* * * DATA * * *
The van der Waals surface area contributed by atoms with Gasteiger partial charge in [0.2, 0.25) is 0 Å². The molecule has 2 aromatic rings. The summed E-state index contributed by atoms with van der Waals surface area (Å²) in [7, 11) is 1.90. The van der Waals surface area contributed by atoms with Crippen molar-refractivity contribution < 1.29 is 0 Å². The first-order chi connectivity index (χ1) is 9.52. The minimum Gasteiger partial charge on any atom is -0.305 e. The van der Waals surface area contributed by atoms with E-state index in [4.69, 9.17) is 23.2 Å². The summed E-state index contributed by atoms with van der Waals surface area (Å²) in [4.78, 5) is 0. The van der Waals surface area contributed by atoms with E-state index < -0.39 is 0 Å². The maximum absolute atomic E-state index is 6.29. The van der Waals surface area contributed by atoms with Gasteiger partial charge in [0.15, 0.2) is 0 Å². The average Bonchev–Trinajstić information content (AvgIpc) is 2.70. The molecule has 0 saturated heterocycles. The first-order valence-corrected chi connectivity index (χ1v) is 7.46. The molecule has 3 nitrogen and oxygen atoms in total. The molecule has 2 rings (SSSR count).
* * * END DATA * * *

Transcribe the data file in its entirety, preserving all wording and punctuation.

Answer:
The van der Waals surface area contributed by atoms with Gasteiger partial charge in [0.2, 0.25) is 0 Å². The molecule has 2 aromatic rings. The summed E-state index contributed by atoms with van der Waals surface area (Å²) in [7, 11) is 1.90. The van der Waals surface area contributed by atoms with Crippen molar-refractivity contribution < 1.29 is 0 Å². The first-order chi connectivity index (χ1) is 9.52. The minimum Gasteiger partial charge on any atom is -0.305 e. The van der Waals surface area contributed by atoms with E-state index in [4.69, 9.17) is 23.2 Å². The summed E-state index contributed by atoms with van der Waals surface area (Å²) in [4.78, 5) is 0. The van der Waals surface area contributed by atoms with E-state index < -0.39 is 0 Å². The maximum absolute atomic E-state index is 6.29. The van der Waals surface area contributed by atoms with Gasteiger partial charge in [0.15, 0.2) is 0 Å². The average Bonchev–Trinajstić information content (AvgIpc) is 2.70. The molecule has 0 saturated heterocycles. The first-order valence-corrected chi connectivity index (χ1v) is 7.46. The molecule has 3 nitrogen and oxygen atoms in total. The molecule has 2 rings (SSSR count).